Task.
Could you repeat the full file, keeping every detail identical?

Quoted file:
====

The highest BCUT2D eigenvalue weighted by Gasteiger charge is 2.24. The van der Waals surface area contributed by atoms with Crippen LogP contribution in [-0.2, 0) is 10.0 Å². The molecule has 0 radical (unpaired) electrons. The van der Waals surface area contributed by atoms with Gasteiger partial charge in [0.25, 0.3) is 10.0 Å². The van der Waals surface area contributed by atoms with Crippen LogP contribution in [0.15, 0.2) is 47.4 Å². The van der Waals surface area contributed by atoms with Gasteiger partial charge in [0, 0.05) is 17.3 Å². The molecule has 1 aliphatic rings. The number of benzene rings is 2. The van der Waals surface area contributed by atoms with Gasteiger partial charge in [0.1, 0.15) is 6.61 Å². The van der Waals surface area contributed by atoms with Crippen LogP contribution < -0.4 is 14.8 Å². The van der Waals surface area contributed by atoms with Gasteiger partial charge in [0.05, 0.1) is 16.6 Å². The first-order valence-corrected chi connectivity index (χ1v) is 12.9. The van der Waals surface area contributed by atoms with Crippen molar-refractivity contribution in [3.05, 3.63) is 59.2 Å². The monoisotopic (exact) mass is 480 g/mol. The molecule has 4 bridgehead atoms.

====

The highest BCUT2D eigenvalue weighted by Gasteiger charge is 2.24. The van der Waals surface area contributed by atoms with Crippen LogP contribution in [-0.2, 0) is 10.0 Å². The molecule has 0 radical (unpaired) electrons. The van der Waals surface area contributed by atoms with Gasteiger partial charge in [0.25, 0.3) is 10.0 Å². The van der Waals surface area contributed by atoms with Crippen LogP contribution in [0.15, 0.2) is 47.4 Å². The van der Waals surface area contributed by atoms with Gasteiger partial charge in [0, 0.05) is 17.3 Å². The molecule has 1 aliphatic rings. The number of benzene rings is 2. The van der Waals surface area contributed by atoms with Gasteiger partial charge in [0.1, 0.15) is 6.61 Å². The van der Waals surface area contributed by atoms with Crippen LogP contribution < -0.4 is 14.8 Å². The van der Waals surface area contributed by atoms with Gasteiger partial charge in [0.05, 0.1) is 16.6 Å². The first-order valence-corrected chi connectivity index (χ1v) is 12.9. The van der Waals surface area contributed by atoms with Crippen molar-refractivity contribution in [3.05, 3.63) is 59.2 Å². The monoisotopic (exact) mass is 480 g/mol. The molecule has 4 bridgehead atoms.